1The Iraqi reporter who threw his shoes at the US president
During a news conference at his surprise visit to Iraq, President Bush showed great reflexes by dodging a shoe thrown by an angry Iraqi journalist. In the middle of the news conference with Mr Maliki, Iraqi television journalist Muntadar al-Zaidi stood up and shouted "this is a goodbye kiss from the Iraqi people, dog", before hurling a shoe at Mr Bush which narrowly missed him. Showing the soles of shoes to someone is a sign of contempt in Arab culture.
With his second shoe, which the president also managed to dodge, Mr Zaidi said: "This is for the widows and orphans and all those killed in Iraq."
Mr Zaidi, a correspondent for Cairo-based al-Baghdadiya TV, was then wrestled to the ground by security personnel and hauled away. Al-Baghdadiya's bureau chief told the Associated Press that he had no idea what prompted Mr Zaidi to attack President Bush, although reports say he was once kidnapped by the militia and was beaten up.
The shoe thrower was taken away by security guards and the news conference continued.
Correspondents called it a symbolic incident. Iraq's central criminal court sentenced Zaidi to three years in prison for assaulting a visiting head of state, but the judge later shortened his sentence to one year. Since his release in September 2009, Zaidi has put his journalistic career on hold and instead has engaged himself in humanitarian work by setting up the Al Zaidi Foundation, a human rights organization for Iraqi civilians affected by the war.
2The reporter who took her own life on a live TV news broadcast
Christine Chubbuck was the first and only TV news reporter to commit suicide during a live television broadcast. On July 15, 1974, eight minutes into the broadcast, the depressed reporter said “In keeping with Channel 40's policy of bringing you the latest in blood and guts, and in living color, you are going to see another first: an attempted suicide.” With that, Chubbuck drew up a revolver and shot herself in the head.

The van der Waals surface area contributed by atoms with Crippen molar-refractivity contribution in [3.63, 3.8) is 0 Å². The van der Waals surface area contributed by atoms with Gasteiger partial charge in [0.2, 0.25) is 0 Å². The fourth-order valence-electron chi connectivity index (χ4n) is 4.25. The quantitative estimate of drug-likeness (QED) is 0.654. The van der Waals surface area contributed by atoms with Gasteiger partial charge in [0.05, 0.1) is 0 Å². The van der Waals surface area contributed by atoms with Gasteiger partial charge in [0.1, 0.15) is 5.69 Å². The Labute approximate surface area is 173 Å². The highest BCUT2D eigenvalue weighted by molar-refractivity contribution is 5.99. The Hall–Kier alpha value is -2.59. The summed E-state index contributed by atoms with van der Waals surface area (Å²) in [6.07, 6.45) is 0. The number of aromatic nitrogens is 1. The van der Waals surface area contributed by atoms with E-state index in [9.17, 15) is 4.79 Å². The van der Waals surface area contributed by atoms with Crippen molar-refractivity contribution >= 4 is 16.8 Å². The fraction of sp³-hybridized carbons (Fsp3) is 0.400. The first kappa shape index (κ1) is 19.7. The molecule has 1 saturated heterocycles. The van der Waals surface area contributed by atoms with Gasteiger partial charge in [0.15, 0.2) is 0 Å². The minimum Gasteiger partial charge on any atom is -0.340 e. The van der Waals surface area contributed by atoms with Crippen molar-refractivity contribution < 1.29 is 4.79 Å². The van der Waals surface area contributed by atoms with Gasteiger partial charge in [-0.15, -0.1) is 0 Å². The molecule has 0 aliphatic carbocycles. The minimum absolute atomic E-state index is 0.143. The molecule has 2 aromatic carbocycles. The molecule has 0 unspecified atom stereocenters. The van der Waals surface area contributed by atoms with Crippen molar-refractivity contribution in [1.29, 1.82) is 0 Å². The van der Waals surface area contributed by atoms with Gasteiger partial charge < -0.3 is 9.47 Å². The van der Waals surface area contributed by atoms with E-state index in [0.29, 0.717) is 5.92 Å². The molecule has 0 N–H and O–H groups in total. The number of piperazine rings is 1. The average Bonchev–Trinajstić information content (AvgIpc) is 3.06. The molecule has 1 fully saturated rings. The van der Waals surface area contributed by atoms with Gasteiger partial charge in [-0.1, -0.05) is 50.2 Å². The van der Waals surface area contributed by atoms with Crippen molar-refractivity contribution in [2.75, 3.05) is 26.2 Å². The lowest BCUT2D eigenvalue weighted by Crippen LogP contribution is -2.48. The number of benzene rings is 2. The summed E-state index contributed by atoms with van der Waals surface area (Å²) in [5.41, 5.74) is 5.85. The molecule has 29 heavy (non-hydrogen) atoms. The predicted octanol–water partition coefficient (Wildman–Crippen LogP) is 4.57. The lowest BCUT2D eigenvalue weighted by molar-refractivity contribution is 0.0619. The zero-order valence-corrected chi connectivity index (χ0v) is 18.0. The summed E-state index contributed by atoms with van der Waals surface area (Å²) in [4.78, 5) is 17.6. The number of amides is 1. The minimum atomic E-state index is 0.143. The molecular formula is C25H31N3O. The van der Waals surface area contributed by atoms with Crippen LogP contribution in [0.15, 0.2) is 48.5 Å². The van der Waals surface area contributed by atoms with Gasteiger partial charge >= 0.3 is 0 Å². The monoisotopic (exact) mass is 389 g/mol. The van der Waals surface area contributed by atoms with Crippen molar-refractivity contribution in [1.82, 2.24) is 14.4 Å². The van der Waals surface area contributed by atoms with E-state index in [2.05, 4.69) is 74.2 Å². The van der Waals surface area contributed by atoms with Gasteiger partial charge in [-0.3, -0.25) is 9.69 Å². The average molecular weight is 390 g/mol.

Three weeks before her suicide, she had asked the station's news director if she could do a news piece on suicide. After her suggestion was approved, she visited the local sheriff's department to discuss with an officer methods of suicide. In the interview, an officer told her one of the most efficient ways was to use a .38 caliber revolver with wadcutter target bullets, and to shoot oneself in the back of the head rather than in the temple.
3The reporter who live tweeted his heart attack
White House correspondent Tommy Christopher with Mediaite.com may have made Social Network history as being the first person ever to update his or her Twitter page while having a heart attack. This claim is unverified and likely inaccurate, but nonetheless, it takes a courageous reporter to inform the public even in personal trying times.
Approximately at 6pm on Sunday afternoon Christopher wrote, “I gotta be me. Livetweeting my heart attack. Beat that!” Presumably a few minutes later the paramedics arrived to tell Christopher he would be stable after his crisis. An hour later Christopher joked about needing to own a cardiac cat, referencing a viral video in which a cat is trying to revive his dead feline friend. He also updated his followers about the pain he was feeling, “even after the morphine.”
4The reporter who did an amazing backwards half court shot
A reporter was making a story in a basketball court and threw a ball. He managed to achieve a shot even better than the one from the story he was telling about.
5The reporter who stepped in to save a boy in Haiti